TitleAltered microRNA regulatory networks in individuals with schizophrenia
NameMoreau, Michael P. (author), Matise, Tara (chair), Brzustowicz, Linda (internal member), Millonig, James (internal member), Padgett, Richard (outside member), Rutgers University, Graduate School - New Brunswick,
SubjectMicrobiology and Molecular Genetics,
DescriptionMicroRNAs (miRNAs) are small, endogenous non-coding RNA molecules that interact with messenger RNAs to direct their post-transcriptional repression. Like messenger RNAs, miRNAs exhibit distinct spatiotemporal expression signatures. The human brain, marked by tremendous structural and functional complexity, has an especially diverse miRNA expression profile. Altered expression or function of miRNAs has been linked to several neuropsychiatric disorders, including Alzheimer’s disease, Tourette’s syndrome, and Schizophrenia.
Schizophrenia is a debilitating psychiatric disorder that affects 0.5-1% of the world’s population. Family and twin studies suggest a strong genetic component to the disease, but efforts to isolate causal variants have been hampered by genetic heterogeneity, as well as interacting environmental factors. The underlying goal of this dissertation research is to investigate altered miRNA regulatory networks in individuals with schizophrenia spectrum disorders.
The work presented herein begins with a miRNA expression atlas of the developing human brain. Tissue samples representing fetal, early postnatal, and adult time points (n = 48 total) were analyzed using microarrays, and 312 miRNAs were classified according to their temporal expression patterns. This work goes on to describe the development of a multiplexed, bead-based SNP genotyping assay which was applied in a family-based genetic association study of the miRNA processing gene DGCR8. Comprehensive miRNA expression analysis of post-mortem brain tissue samples from subjects with schizophrenia, subjects with bipolar disorder, and psychiatrically healthy controls (n = 35 each group) revealed significant under-expression of several miRNAs in individuals with major psychosis, substantiating a proposed defect in miRNA processing. A pattern-based algorithm called miRSNiPer was developed, and used to predict SNPs that alter miRNA binding sites. A panel of 48 putative “miRSNPs” were genotyped in 25 extended pedigrees, and a SNP in the 3’UTR of H3F3B showed evidence of association (PPLD = 17%) to schizophrenia and schizoaffective disorder. Finally, the miRSNiPer algorithm was used to identify enriched genes and pathways among the targets of mis-expressed miRNAs.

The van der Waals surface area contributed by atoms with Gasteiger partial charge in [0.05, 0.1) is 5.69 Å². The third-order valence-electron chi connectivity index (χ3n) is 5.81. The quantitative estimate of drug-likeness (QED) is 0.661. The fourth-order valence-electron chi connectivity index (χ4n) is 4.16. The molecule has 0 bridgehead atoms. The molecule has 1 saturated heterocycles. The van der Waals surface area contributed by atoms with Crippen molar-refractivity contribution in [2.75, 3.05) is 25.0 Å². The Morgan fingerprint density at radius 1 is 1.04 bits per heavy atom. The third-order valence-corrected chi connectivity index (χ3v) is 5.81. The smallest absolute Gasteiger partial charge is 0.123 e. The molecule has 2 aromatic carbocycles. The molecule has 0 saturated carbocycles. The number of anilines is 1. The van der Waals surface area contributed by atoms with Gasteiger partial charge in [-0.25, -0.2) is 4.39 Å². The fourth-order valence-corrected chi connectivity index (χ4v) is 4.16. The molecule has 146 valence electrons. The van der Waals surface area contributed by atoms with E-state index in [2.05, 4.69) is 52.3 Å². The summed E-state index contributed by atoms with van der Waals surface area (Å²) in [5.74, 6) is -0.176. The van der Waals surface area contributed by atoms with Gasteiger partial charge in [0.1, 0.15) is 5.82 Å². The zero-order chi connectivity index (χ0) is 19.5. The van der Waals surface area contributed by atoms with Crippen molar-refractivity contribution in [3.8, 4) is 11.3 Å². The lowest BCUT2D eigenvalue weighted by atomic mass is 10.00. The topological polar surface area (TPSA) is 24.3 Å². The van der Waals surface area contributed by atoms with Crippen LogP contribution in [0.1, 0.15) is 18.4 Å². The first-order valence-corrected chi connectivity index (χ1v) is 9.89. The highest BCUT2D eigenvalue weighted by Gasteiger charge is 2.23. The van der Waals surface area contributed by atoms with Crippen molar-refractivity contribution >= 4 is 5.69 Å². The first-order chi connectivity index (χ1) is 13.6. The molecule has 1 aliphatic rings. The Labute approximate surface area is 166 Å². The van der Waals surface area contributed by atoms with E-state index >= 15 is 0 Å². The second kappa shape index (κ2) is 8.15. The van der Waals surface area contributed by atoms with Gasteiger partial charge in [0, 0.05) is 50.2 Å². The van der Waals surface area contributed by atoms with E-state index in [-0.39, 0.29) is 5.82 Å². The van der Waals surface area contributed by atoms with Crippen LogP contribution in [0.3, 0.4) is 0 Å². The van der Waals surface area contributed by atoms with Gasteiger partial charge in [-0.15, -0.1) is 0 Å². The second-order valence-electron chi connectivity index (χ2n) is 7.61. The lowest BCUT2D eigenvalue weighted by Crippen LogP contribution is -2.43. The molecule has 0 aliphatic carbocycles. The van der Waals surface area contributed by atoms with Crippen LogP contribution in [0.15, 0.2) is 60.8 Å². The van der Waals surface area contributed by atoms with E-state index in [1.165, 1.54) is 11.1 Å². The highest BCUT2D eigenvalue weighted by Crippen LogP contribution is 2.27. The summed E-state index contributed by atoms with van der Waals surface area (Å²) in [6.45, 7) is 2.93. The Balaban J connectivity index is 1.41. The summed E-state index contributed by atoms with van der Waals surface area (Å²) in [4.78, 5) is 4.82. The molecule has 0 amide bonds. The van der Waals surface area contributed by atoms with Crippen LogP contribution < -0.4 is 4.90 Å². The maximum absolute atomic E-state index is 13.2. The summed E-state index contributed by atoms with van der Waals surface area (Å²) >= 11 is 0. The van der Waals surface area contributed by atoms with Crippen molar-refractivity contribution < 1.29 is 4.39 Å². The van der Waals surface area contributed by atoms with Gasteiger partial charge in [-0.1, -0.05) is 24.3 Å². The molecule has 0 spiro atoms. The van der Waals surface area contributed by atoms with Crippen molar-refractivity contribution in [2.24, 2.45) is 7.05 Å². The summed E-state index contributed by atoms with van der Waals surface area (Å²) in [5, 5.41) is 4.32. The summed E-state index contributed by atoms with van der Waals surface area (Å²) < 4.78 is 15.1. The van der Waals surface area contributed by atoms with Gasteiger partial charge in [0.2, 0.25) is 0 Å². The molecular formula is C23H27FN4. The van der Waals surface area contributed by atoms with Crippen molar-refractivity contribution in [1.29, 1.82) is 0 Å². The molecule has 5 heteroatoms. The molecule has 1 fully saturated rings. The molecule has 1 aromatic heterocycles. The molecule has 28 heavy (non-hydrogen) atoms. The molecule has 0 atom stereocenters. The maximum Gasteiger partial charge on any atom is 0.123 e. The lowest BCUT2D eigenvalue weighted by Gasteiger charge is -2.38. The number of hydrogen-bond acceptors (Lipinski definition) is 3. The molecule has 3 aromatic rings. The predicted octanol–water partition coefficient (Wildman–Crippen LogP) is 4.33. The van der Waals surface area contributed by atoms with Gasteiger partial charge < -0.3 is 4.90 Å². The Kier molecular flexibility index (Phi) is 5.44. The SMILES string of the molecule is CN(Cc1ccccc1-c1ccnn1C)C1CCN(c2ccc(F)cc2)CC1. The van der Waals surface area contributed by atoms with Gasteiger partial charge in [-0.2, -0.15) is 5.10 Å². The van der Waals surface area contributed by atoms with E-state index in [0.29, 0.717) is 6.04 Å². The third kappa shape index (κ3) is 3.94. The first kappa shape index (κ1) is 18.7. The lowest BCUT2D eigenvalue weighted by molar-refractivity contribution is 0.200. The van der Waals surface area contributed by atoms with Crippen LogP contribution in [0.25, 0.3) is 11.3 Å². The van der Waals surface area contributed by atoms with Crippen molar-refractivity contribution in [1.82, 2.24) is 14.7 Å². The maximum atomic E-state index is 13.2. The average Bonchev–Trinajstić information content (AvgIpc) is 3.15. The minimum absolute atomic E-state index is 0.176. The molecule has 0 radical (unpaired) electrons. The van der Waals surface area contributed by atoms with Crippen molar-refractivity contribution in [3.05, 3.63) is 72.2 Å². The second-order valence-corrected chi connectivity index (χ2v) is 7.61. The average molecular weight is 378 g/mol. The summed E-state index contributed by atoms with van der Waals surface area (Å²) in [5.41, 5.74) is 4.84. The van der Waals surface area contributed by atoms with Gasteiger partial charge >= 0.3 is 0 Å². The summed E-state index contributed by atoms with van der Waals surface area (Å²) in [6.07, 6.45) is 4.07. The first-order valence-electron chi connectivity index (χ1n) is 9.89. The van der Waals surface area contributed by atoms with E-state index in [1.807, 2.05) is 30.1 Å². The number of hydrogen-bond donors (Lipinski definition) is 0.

NoteIncludes bibliographical references (p. 190-210)
Noteby Michael P. Moreau
CollectionGraduate School - New Brunswick Electronic Theses and Dissertations
Organization NameRutgers, The State University of New Jersey
RightsThe author owns the copyright to this work